What is delimitation? What it means for Jammu and Kashmir and why it created controversy? | Explained

PM Modi on Thursday said that delimitation has to happen at a quick pace so that assembly polls can take place and an elected government gives strength to the development trajectory.

Publish Date: Fri, 25 Jun 2021 02:51 PM IST

New Delhi | Jagran News Desk: Noting that the government’s priority is to “strengthen grassroots democracy” in Jammu and Kashmir, Prime Minister Narendra Modi on Thursday said delimitation has to happen at a quick pace so that assembly polls can take place and an elected government gives strength to the development trajectory.

The Prime Minister, who interacted with leaders from Jammu and Kashmir at a meeting convened by him, said that the meeting was an important step in the ongoing efforts towards a developed and progressive region where all-around growth is furthered. This was the first such meeting since the abrogation of Article 370 in Jammu and Kashmir and the bifurcation of the state into two union territories in August 2019.

What Is Delimitation?

The term delimitation refers to the redrawing of boundaries of an assembly or Lok Sabha constituency which ultimately reflects the changes to the population of a region. The process is carried out by the Delimitation Commission of India, which is an independent body and the executive and political parties cannot interfere in its functioning.

The main task of the commission is redrawing the boundaries of the various assembly and Lok Sabha constituencies based on a recent census. The Commission is a powerful and independent body whose orders cannot be challenged in any court of law. The orders are laid before the Lok Sabha and the respective State Legislative Assemblies. However, modifications are not permitted.

The Commission is headed by a retired Supreme Court judge and includes the Chief Election Commissioner or Election Commissioner and state election commissioners. Five MPs from Jammu and Kashmir are associate members, but their recommendations are not binding on the Commission.

What does it mean for Jammu and Kashmir?

The delimitation in Jammu and Kashmir holds greater importance as after the Centre abrogated Article 370 and stripped the erstwhile state of its special status, both Lok Sabha and assembly constituencies are to be demarcated under the Constitution of India. The government had set up a fresh delimitation commission last year to take care of the process in the Valley. However, the process got an extension in wake of the outbreak of the COVID-19 pandemic in the country.

As per the Jammu and Kashmir Reorganisation Act of 2019, the new legislature in the erstwhile state will have 90 assembly seats after the fresh demarcation of assembly constituencies. Earlier, the number of assemblies in Jammu and Kashmir stood at 83. Before 2019, when Kashmir held its specials status, the strength of the J-K assembly was 87, including 4 seats in Ladakh. However, the state was bifurcated into two Union Territories — Ladakh and Jammu and Kashmir.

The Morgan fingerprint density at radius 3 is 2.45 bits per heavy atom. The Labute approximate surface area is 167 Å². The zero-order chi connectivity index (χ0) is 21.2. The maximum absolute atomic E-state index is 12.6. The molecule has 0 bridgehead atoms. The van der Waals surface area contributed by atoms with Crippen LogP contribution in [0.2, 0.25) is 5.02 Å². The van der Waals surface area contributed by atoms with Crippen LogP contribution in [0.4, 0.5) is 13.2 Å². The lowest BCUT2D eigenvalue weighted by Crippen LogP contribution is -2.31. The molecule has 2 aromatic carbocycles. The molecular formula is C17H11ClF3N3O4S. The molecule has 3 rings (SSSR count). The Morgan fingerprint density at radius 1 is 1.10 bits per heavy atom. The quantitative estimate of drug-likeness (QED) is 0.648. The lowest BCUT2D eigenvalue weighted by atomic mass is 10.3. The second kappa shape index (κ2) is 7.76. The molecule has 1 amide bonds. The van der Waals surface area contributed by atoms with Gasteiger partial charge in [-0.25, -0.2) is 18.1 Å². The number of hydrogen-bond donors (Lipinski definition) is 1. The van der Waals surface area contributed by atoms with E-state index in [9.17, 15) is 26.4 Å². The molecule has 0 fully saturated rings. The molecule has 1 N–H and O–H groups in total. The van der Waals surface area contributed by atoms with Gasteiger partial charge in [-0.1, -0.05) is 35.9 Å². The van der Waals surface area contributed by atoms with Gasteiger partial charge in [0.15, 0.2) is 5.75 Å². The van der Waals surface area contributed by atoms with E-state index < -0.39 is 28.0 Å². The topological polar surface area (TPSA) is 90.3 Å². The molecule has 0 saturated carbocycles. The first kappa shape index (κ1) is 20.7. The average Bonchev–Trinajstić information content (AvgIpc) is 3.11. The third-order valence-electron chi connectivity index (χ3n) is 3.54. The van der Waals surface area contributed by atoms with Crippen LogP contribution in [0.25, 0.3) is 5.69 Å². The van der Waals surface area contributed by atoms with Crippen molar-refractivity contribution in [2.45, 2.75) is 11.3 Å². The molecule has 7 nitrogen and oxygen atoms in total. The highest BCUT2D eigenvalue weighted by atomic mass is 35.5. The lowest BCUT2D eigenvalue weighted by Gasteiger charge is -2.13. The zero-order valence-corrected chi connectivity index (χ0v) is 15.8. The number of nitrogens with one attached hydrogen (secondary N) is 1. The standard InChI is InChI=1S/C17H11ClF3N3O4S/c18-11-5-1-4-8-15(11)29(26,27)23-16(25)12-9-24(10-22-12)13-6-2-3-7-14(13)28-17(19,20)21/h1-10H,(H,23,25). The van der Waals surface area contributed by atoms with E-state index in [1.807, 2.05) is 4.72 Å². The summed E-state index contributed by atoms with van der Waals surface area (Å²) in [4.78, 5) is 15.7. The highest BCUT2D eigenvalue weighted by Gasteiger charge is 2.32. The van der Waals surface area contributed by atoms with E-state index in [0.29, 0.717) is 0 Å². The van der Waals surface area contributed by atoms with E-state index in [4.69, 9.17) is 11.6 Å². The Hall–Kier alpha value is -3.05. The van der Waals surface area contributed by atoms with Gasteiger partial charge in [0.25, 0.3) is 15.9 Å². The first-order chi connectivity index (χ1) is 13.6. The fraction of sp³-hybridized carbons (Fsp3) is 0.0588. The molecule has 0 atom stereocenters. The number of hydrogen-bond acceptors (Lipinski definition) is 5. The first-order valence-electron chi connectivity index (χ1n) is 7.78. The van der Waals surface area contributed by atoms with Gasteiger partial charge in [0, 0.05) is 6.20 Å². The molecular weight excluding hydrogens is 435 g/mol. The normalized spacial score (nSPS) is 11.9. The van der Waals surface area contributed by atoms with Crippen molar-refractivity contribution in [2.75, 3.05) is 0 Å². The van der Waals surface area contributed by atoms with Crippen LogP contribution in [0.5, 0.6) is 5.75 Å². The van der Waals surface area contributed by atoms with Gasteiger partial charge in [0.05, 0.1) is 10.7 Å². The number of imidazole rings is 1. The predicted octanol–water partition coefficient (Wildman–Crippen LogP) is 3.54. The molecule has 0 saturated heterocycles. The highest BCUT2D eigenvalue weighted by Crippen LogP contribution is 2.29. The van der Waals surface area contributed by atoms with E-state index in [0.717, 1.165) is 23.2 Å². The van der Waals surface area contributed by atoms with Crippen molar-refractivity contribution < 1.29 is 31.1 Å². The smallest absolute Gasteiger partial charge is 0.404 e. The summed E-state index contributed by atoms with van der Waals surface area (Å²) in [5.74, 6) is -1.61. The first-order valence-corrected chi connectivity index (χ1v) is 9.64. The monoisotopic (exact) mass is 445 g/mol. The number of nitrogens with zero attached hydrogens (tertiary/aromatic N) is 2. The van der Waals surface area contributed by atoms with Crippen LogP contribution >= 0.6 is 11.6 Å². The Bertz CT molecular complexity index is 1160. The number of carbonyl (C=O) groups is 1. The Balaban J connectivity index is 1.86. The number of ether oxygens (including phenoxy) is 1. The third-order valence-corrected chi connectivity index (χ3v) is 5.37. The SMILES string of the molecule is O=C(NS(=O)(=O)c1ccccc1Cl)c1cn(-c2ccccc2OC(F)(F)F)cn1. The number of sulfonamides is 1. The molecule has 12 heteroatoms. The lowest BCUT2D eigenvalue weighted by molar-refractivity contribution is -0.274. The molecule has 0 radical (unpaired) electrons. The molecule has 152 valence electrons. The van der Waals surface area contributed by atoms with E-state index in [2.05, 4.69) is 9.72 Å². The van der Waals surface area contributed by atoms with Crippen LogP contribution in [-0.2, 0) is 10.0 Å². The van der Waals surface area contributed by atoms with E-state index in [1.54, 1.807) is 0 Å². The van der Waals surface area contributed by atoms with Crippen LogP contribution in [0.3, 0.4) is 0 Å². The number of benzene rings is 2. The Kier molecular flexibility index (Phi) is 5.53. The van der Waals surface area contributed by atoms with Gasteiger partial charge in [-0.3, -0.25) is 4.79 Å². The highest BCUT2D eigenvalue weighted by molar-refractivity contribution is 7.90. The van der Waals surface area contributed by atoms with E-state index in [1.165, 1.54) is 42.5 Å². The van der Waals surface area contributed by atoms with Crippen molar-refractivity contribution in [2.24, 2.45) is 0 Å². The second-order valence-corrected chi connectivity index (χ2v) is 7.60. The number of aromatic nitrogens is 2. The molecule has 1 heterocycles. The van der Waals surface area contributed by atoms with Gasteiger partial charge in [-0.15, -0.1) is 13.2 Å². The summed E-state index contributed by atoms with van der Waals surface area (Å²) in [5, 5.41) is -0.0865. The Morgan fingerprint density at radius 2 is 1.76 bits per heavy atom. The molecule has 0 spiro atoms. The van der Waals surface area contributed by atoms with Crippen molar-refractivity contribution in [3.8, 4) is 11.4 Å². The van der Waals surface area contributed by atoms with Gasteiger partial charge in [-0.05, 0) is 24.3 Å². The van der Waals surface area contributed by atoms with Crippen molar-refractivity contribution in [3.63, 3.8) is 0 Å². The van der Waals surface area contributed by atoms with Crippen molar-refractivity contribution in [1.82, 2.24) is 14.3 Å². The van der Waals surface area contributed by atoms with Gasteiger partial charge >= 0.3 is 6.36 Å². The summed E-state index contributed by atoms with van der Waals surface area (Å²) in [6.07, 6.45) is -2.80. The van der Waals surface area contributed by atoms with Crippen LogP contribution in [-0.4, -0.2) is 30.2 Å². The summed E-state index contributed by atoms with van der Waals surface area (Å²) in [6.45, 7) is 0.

Last delimitation in Jammu and Kashmir:

The last delimitation exercise in Jammu and Kashmir was carried out in 1995 which was based on the 1981 census as there was no census conducted in the erstwhile state in 1991. After the census of 2001, the Jammu and Kashmir Assembly passed a law putting a hold on delimitation exercise till June 26.

Meanwhile, until 2019, when the state was bir=furcated into two UTs, the delimitation of Jammu and Kashmir’s Lok Sabha seats was governed by the Constitution of India and that of assembly seats, by the Jammu and Kashmir Constitution and Jammu and Kashmir Representation of the People Act, 1957.

Why it created a controversy?

The delimitation exercise created controversy after some groups in Jammu opposed the exercise on the basis of the 2011 census. The opposition came as in the 2011 census, the population of Kashmir is 68 lakh while Jammu’s population was 53 lakh. TRhis means that Kashmir will get a larger share of seats in terms of the population ratio. Of 87 seats, 46 are in Kashmir and 37 in Jammu.

Meanwhile, after PM Modi stressed that delimitation should be the top priority for Kashmir in order to carry out elections, former Jammu and Kashmir Chief Minister Omar Abdullah opposed the moves and said that it was not needed.

“Why has Jammu and Kashmir been singled out for delimitation? We said delimitation was not needed. In other states, delimitation will be taken up in 2026, why has Jammu and Kashmir been singled out? If August 5 (2019) was to unite the state with India, then delimitation process defeats the purpose as we are being singled out,” Omar Abdullah said.

Posted By: Talibuddin Khan

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